Since last week’s AFL television
rights deal, I have been patiently waiting for an NRL club CEO to ask a
very simple and salient question: just how much better a deal has the
AFL got from Seven/Ten than the NRL got from Nine/Fox Sports?

Comparisons
between the two deals are not easy, as there are contra and promotional
components. But on the basis of what’s on the public record, the NRL
deal with Nine/Fox Sports is worth around $500 million for SIX years
(2007-2012), while we know with some certainty that the AFL deal has a
cash component of around $700 million for five years (2007-2011). It
could be argued that the NRL deal is actually for five years, as the
increased fee does not kick in until 2008.

So the AFL has managed to “extract” around $200 million more than the NRL – thanks to the late Kerry Packer.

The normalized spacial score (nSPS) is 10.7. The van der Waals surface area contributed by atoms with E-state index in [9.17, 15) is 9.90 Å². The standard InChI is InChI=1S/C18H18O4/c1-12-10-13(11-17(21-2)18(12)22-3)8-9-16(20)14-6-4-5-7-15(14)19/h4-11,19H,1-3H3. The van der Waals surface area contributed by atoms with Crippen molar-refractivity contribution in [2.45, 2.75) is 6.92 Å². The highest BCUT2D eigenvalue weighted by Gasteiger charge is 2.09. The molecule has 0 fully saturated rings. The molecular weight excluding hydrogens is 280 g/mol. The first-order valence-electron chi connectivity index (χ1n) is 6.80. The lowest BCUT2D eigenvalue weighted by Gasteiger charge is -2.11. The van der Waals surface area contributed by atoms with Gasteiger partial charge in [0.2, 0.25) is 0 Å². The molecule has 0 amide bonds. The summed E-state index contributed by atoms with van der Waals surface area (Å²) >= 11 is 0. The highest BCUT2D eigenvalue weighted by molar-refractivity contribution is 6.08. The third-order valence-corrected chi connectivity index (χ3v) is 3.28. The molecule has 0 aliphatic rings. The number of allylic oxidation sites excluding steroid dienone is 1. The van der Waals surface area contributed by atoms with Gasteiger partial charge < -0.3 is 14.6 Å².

Also,
thanks to Packer, it has extracted much better coverage in the
“non-AFL” states than the NRL was able to secure for the “non-NRL”
states. That would not be hard, as the NRL has secured but one
guarantee for Victoria – live coverage of the NRL grand final. Big deal.

The
argument that the AFL deserves more because it’s a national game does
not hold water. Rugby league remains the dominant game in NSW and
Queensland, which together have just over half the Australian
population.

What is beyond dispute is that rugby league has
been very good to Kerry Packer and Channel Nine. Seven of the ten top
rating programs in Brisbane last year were rugby league broadcasts, and
it wasn’t that much different in Sydney. And the AFL has rated very
poorly in Sydney, despite the success of the Swans.

History will
no doubt mark Kerry Packer as one of the shrewdest businessmen of our
time. In his dealings with rugby league he was very shrewd – right to
the very end.